you don't have to tell me how it's derived if you prefer not to. i can ask my teacherQuote:

Originally Posted byThePerfectHacker

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- Apr 18th 2006, 07:17 PMc_323_hQuote:

Originally Posted by**ThePerfectHacker**

- Apr 19th 2006, 09:08 AMThePerfectHackerQuote:

Originally Posted by**c_323_h**

$\displaystyle Ax+By+C=0$ a non-vertical non-horizonal line.

Thus, $\displaystyle y=-\frac{A}{B}x-\frac{C}{B}$.

This, is important: to find the distance to point $\displaystyle (x_0.y_0)$ we need to draw a perpendicular line from that point to our line. Then, find the point where it intersects. And then finally use the distance formula to find the distance between these two points.

1)Find the slope of perpendicular line. That is easy since the perpendicular line has a negative reciprocal we have its slope is $\displaystyle \frac{B}{A}$.

2)Find the equation of this perpendicular line. Using the slope-intercept formula we have, (because this perpendicualr line passes through $\displaystyle (x_0,y_0)$)

$\displaystyle y-y_0=\frac{B}{A}(x-x_0)$

Thus,

$\displaystyle Ay-Bx=D$ where $\displaystyle D=Ay_0-Bx_0$

3)Find intersection of these two lines. The original line has equation,

$\displaystyle By+Ax=-C$ and the perpendicular line $\displaystyle Ay-Bx=D$.

Thus the problem reduces to finding the solution of these two systems,

$\displaystyle \left\{ \begin{array}{c}By+Ax=-C\\Ay-Bx=D$

The determinant of these two systems is,

$\displaystyle \left| \begin{array}{cc} B&A\\A&-B\end{array} \right|=-A^2-B^2$

Using Cramer's rule,

$\displaystyle y=\frac{\left| \begin{array}{cc} -C&A\\D&-B\end{array} \right|}{-A^2-B^2}=\frac{AD-BC}{A^2+B^2}=\frac{A^2y_0-ABx_0-BC}{A^2+B^2}$

$\displaystyle x=\frac{\left| \begin{array}{cc} B&-C\\A&D\end{array} \right|}{-A^2-B^2}=\frac{BD+AC}{-A^2-B^2}=\frac{B^2x_0-ABy_0-AC}{A^2+B^2}$

This is the point of intersection between the lines.

4)Find the distance. The distance between point $\displaystyle (x_0,y_0)$ and $\displaystyle \left(\frac{B^2x_0-ABy_0-AC}{A^2+B^2},\frac{A^2y_0-ABx_0-BC}{A^2+B^2} \right)$

Which is,

$\displaystyle \sqrt{\frac{\left( \frac{B^2x_0-ABy_0-AC}{A^2+B^2}-x_0 \right)^2+\left( \frac{A^2y_0-ABx_0-BC}{A^2+B^2}-y_0 \right)^2}{}}$

**GET READY FOR THE NIGHTMARE**

I am going to work with each one seperately. First the first squared sum and then the other one (too big for LaTex :eek: ):

$\displaystyle

\left( \frac{B^2x_0-ABy_0-AC}{A^2+B^2}-x_0 \right)^2=\left(\frac{-ABy_0-AC-A^2x_0}{A^2+B^2} \right)^2

$

The second squared sum under the radical is,

$\displaystyle

\left( \frac{A^2y_0-ABx_0-BC}{A^2+B^2}-y_0 \right)^2=\left( \frac{-ABx_0-BC-B^2y_0}{A^2+B^2} \right)^2

$

Open parantheses of each one and add them up, I found it helpful using the identity $\displaystyle (a+b+c)^2=a^2+b^2+c^2+2ab+2ac+2bc$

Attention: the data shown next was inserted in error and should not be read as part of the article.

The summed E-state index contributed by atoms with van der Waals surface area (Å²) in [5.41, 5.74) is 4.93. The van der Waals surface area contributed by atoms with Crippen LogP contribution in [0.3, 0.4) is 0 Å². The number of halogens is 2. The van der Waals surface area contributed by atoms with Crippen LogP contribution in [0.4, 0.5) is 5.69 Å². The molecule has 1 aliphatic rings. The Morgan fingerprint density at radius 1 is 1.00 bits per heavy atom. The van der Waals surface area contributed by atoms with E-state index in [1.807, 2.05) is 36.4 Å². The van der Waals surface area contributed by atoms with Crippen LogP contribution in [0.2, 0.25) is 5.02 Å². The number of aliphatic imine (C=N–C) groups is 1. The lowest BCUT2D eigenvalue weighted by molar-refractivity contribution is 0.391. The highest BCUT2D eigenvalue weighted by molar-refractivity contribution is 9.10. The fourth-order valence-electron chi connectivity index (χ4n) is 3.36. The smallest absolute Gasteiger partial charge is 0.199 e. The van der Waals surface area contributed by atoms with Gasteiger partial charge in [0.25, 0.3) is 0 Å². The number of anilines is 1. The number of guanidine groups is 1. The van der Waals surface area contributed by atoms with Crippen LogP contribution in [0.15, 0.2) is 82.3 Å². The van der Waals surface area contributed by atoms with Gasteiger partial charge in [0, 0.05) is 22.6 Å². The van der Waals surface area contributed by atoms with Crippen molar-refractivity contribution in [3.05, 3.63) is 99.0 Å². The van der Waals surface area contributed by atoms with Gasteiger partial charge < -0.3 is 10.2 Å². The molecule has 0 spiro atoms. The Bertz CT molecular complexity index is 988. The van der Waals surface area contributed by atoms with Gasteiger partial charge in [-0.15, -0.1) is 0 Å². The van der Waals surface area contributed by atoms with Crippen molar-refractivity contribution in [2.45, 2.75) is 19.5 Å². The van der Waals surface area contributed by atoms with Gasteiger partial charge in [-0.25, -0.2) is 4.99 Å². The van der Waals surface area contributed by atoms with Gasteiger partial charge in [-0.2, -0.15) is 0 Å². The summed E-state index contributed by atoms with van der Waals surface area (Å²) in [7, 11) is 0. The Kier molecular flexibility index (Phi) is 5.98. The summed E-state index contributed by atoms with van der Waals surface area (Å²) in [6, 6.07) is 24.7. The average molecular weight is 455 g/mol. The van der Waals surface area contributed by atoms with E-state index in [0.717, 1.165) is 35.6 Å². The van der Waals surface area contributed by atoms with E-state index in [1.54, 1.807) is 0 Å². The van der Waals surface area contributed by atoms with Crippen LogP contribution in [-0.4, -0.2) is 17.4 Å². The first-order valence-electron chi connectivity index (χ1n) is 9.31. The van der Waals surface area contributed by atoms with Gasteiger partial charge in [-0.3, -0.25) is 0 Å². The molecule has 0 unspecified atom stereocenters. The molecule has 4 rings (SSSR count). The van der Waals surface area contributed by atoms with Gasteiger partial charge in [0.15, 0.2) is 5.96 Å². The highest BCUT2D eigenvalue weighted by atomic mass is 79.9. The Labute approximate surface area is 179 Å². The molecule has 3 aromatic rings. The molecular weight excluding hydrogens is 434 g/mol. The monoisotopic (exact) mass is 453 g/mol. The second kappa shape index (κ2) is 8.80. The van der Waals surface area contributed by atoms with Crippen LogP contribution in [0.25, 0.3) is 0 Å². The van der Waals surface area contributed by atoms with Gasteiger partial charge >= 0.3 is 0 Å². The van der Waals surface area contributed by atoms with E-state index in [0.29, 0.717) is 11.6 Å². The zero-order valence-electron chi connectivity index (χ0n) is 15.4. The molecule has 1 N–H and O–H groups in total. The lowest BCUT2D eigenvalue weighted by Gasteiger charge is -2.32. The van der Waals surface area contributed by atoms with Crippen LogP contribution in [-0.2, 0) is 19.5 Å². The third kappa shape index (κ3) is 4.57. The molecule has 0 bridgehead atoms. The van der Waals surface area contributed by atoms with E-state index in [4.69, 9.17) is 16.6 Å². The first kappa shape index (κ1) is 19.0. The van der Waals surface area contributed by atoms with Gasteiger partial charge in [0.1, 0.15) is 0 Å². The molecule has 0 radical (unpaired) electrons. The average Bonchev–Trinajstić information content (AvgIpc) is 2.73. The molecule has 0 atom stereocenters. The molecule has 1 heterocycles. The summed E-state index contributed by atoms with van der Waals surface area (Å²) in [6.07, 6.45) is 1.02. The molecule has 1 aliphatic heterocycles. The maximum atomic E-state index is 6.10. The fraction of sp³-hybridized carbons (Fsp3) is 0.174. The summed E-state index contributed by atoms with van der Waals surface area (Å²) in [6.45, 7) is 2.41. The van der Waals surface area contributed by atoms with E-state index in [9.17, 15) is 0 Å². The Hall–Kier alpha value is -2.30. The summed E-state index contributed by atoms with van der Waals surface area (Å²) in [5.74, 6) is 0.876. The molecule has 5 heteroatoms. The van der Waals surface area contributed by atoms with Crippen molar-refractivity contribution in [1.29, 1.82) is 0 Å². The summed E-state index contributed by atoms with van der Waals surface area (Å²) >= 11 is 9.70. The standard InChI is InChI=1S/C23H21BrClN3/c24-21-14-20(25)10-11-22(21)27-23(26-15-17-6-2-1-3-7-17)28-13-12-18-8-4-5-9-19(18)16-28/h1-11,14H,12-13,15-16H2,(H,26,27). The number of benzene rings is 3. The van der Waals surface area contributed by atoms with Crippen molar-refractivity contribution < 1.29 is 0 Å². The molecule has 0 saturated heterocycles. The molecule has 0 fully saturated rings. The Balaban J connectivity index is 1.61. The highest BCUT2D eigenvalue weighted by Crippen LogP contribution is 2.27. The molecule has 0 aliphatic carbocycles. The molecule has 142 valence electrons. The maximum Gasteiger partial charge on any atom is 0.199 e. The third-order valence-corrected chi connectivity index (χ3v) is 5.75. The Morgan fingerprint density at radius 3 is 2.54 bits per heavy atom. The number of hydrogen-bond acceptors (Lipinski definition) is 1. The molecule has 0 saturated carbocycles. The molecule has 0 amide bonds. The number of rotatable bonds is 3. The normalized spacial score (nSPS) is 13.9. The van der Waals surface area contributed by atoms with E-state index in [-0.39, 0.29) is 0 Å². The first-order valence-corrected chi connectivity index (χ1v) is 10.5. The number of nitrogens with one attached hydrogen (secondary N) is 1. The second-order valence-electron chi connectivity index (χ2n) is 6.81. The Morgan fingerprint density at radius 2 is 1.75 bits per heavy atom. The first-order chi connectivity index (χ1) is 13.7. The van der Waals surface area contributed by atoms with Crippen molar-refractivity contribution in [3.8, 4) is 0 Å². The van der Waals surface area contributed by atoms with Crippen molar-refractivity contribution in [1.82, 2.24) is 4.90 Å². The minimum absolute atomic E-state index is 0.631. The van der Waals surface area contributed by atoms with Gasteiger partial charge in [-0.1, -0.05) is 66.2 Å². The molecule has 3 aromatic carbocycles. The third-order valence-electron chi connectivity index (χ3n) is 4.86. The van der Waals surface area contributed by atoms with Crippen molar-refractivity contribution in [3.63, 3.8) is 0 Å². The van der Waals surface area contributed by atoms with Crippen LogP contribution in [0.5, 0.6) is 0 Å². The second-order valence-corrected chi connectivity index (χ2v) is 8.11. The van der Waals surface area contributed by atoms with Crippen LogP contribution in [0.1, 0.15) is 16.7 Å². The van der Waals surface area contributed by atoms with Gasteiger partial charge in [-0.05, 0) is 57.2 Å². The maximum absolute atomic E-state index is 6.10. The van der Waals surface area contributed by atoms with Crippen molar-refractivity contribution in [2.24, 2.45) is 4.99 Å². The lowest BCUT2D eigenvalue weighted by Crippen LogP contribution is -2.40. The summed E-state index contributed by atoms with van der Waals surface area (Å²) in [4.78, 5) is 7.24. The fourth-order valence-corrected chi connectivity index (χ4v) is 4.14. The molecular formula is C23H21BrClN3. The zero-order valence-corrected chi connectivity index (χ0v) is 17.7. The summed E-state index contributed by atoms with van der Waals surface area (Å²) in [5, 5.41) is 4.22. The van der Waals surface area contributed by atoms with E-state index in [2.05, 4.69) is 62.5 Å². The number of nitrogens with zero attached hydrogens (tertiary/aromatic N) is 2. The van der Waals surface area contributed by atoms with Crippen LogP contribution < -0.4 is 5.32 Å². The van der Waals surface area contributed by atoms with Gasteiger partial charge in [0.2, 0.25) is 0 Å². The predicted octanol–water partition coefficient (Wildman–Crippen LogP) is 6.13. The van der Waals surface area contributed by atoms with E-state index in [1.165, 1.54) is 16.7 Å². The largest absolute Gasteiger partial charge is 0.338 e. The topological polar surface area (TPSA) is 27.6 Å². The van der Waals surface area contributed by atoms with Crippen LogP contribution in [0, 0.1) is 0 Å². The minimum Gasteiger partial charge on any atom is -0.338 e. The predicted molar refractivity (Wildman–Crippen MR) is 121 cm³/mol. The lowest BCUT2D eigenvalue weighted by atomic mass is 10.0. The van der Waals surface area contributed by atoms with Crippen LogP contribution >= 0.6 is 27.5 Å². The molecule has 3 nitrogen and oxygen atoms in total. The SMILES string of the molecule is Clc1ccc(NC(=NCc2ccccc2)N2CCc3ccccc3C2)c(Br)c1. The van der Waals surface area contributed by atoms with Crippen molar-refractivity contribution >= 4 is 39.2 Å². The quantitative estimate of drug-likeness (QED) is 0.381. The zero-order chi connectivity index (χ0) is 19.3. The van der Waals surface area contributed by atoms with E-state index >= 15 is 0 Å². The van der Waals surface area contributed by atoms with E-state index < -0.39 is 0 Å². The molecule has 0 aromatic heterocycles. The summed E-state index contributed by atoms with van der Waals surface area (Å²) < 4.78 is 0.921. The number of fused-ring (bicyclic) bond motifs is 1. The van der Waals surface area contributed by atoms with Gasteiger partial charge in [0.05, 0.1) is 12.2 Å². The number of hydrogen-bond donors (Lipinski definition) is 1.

-------------------------------------------------------------------------

$\displaystyle

A^2B^2y_0^2+A^2C^2+A^4x_0^2+2A^2BCy_0+2A^3Bx_0y_0+ 2A^3Cx_0$$\displaystyle +A^2B^2x_0^2+B^2C^2+B^4y_0^2+2AB^2Cx_0+2AB^3x_0y_0 +2B^3Cy_0}$

That is numerator the denominator is of course $\displaystyle (A^2+B^2)^2$

Working with the numerator notice we can group terms and factor as,

$\displaystyle

(A^2+B^2)C^2+(A^2+B^2)B^2y_0^2+(A^2+B^2)A^2x_0^2$$\displaystyle +(A^2+B^2)2BCy_0+(A^2+B^2)2ACx_0+(A^2+B^2)2ABx_0y_ 0$

Factoring again,

$\displaystyle (A^2+B^2)$$\displaystyle (C^2+B^2y_0^2+A^2x_0^2+2BCy_0+2ACx_0+2ABx_0y_0)$

But notice the expression,

$\displaystyle (C^2+B^2y_0^2+A^2x_0^2+2BCy_0+2ACx_0+2ABx_0y_0)$=$\displaystyle (Ax_0+By_0+C)^2$ by the identity I mentioned above.

Thus, after all this we finally reach,

$\displaystyle

\sqrt{\frac{\left( \frac{B^2x_0-ABy_0-AC}{A^2+B^2}-x_0 \right)^2+\left( \frac{A^2y_0-ABx_0-BC}{A^2+B^2}-y_0 \right)^2}{}}

$=$\displaystyle \sqrt{\frac{(A^2+B^2)(Ax_0+By_0+C)^2}{(A^2+B^2)^2} }$

Notice, the common factors kill eachother $\displaystyle (A^2+B^2)$ thus,

$\displaystyle \sqrt{\frac{(Ax_0+By_0+C)^2}{A^2+B^2}}$

Since both the numerator and denominator are positive we can split the radical as,

$\displaystyle \frac{\sqrt{(Ax_0+By_0+C)^2}}{\sqrt{A^2+B^2}}$

Remember by the propert of absolute value you have $\displaystyle \sqrt{n^2}=|n|$ thus,

$\displaystyle \frac{|Ax_0+By_0+C|}{\sqrt{A^2+B^2}}$

$\displaystyle \mathbb{Q}.\mathbb{E}.\mathbb{D}$ - Apr 19th 2006, 12:15 PMc_323_h
:) wow! thanks! you seem very knowledgable in math. you should try to solve (prove or disprove) riemann hypothesis and share it with MHF :D

- Apr 19th 2006, 12:35 PMThePerfectHackerQuote:

Originally Posted by**c_323_h**

- Apr 20th 2006, 11:50 AMtopsquark
Yes, he is very good isn't he?

He knows almost enough to start learning Physics. :D

-Dan

(Flinches) I'm waiting with great amounts of anxiety for the repost!